Golding's "Lord of the Flies", emphasizes in the character Jack Merridew

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'The theme (of Lord of the Flies) is an attempt to trace the defects of society back to the defects of human nature. The moral is that the shape of society must depend on the ethical mature of the individual and not on any political system however apparently logical or respectable.'

-- William Golding

In the novel Lord of the Flies by William Golding, Jack Merridew, chief of the hunters, represents the hidden human passion and animal cruelty. The name Jack comes from Hebrew and means 'one who supplants,' one who takes over by force. This is how Jack gains and uses power. While Ralph (his rival for the island), with Piggy and a few other children, in contrast, represents 'civilization' and common sense. The name Ralph, is originally from the Anglo-Saxon language, meaning 'counsel.' That is how Ralph works, he is an embodiment of democracy; he is willing to be a leader but knows that it's important for each of the boys to be able to speak their mind.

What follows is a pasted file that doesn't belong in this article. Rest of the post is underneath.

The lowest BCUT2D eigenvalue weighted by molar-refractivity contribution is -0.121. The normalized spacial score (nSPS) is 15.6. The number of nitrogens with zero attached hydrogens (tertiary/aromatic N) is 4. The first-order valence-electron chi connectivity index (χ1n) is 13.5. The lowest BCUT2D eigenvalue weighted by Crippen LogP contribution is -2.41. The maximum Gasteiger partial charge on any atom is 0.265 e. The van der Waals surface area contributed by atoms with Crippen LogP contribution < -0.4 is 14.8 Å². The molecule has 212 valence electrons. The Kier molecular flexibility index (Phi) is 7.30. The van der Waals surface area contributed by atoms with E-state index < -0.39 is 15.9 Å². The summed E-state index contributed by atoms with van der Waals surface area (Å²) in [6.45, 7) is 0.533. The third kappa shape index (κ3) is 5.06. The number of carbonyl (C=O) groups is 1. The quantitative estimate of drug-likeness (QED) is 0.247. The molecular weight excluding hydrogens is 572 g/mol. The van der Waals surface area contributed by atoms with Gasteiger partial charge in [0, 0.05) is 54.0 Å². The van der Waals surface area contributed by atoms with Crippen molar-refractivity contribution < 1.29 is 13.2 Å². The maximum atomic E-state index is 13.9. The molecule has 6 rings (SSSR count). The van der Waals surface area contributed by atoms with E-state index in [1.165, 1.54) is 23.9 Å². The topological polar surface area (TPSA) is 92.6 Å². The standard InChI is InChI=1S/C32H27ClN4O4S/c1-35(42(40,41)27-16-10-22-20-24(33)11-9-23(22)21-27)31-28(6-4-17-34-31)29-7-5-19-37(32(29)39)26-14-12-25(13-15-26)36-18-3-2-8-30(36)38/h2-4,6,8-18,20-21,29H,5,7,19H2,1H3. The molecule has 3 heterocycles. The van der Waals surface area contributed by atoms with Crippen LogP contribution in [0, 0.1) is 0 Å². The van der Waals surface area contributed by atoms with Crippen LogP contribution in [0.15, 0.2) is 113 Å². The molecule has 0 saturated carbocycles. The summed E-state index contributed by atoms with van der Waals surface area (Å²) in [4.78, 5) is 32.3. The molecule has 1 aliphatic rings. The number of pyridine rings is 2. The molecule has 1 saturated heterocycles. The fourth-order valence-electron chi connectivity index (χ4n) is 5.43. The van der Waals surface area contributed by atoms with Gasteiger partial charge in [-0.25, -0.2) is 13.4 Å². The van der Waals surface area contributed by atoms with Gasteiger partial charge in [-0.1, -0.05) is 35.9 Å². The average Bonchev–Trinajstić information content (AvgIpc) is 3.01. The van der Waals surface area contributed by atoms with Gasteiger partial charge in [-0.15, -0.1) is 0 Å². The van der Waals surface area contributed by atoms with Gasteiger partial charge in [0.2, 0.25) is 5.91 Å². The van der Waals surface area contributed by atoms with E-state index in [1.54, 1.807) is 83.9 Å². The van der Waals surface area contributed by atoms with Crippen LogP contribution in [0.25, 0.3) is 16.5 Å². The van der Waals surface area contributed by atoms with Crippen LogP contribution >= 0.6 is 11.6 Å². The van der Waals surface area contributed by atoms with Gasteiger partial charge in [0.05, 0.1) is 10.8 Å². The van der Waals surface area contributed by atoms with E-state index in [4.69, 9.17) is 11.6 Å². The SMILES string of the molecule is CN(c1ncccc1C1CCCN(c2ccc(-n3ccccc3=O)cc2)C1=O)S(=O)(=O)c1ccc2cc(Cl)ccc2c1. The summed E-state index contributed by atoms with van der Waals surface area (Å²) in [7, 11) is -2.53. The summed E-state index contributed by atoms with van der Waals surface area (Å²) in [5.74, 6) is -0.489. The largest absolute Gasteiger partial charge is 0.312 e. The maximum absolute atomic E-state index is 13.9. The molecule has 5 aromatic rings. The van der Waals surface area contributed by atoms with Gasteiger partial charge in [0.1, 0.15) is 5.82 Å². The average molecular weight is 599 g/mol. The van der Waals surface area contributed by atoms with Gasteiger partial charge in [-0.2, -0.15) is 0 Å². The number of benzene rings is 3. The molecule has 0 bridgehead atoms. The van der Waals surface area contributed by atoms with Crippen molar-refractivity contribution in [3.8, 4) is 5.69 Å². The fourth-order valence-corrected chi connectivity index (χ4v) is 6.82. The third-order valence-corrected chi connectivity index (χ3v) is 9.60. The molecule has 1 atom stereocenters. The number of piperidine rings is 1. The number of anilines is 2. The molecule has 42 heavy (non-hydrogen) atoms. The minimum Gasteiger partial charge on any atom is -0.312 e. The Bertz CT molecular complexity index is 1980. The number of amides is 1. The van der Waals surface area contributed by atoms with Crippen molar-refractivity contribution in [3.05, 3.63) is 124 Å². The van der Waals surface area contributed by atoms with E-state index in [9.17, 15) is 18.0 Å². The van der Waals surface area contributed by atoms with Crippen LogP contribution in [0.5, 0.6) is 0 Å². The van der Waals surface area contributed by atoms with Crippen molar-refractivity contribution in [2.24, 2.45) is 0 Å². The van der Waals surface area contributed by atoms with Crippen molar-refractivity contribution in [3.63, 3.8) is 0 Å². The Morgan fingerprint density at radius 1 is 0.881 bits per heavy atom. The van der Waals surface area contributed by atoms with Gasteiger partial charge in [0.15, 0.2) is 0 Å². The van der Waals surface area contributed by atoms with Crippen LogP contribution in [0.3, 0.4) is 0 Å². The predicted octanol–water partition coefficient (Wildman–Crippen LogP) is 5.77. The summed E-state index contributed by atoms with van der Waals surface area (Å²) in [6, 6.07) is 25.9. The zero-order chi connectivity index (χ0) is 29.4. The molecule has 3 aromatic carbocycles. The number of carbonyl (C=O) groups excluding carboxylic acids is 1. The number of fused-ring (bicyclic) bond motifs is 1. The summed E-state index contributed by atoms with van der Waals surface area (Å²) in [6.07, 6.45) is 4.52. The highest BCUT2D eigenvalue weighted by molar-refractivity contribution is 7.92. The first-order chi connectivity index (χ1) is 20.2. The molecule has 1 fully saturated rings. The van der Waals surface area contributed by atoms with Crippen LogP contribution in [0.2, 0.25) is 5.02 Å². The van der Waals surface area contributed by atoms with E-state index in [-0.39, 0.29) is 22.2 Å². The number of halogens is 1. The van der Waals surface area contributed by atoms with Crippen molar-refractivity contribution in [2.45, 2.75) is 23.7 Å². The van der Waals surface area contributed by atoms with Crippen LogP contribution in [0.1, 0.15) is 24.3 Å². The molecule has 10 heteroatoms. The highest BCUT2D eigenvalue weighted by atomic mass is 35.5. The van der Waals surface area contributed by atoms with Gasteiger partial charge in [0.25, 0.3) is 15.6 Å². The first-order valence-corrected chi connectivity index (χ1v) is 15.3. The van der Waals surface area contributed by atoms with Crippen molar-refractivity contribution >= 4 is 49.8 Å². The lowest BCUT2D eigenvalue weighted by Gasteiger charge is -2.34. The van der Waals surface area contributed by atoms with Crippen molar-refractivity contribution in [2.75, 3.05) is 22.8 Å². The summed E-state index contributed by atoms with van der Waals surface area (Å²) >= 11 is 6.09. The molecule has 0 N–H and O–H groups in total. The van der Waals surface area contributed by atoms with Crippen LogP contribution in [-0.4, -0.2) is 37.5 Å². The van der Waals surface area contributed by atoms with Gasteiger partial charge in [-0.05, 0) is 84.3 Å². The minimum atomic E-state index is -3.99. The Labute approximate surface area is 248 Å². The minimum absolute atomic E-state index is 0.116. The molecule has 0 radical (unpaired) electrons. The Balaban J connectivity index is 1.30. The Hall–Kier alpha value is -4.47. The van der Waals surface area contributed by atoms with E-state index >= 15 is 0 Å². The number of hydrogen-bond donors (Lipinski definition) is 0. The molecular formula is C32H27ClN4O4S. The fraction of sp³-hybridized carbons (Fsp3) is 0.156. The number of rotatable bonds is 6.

At the beginning of the book the position of Jack and Ralph is more or less equal. They are both well - conditioned boys of school age, who find themselves on a lonely island with some other boys of various age, but not older than themselves. They share similar opinions about their situation and its solution. They both want to be rescued and taken home. They both realize that there are a lot of things they must do to survive on the island until all of them get rescued. And lastly, they both are dominant types, but yet at the beginning of the novel they both acknowledge each other's authority and behave to each other in a friendly way.

At the return Ralph found himself alone on a...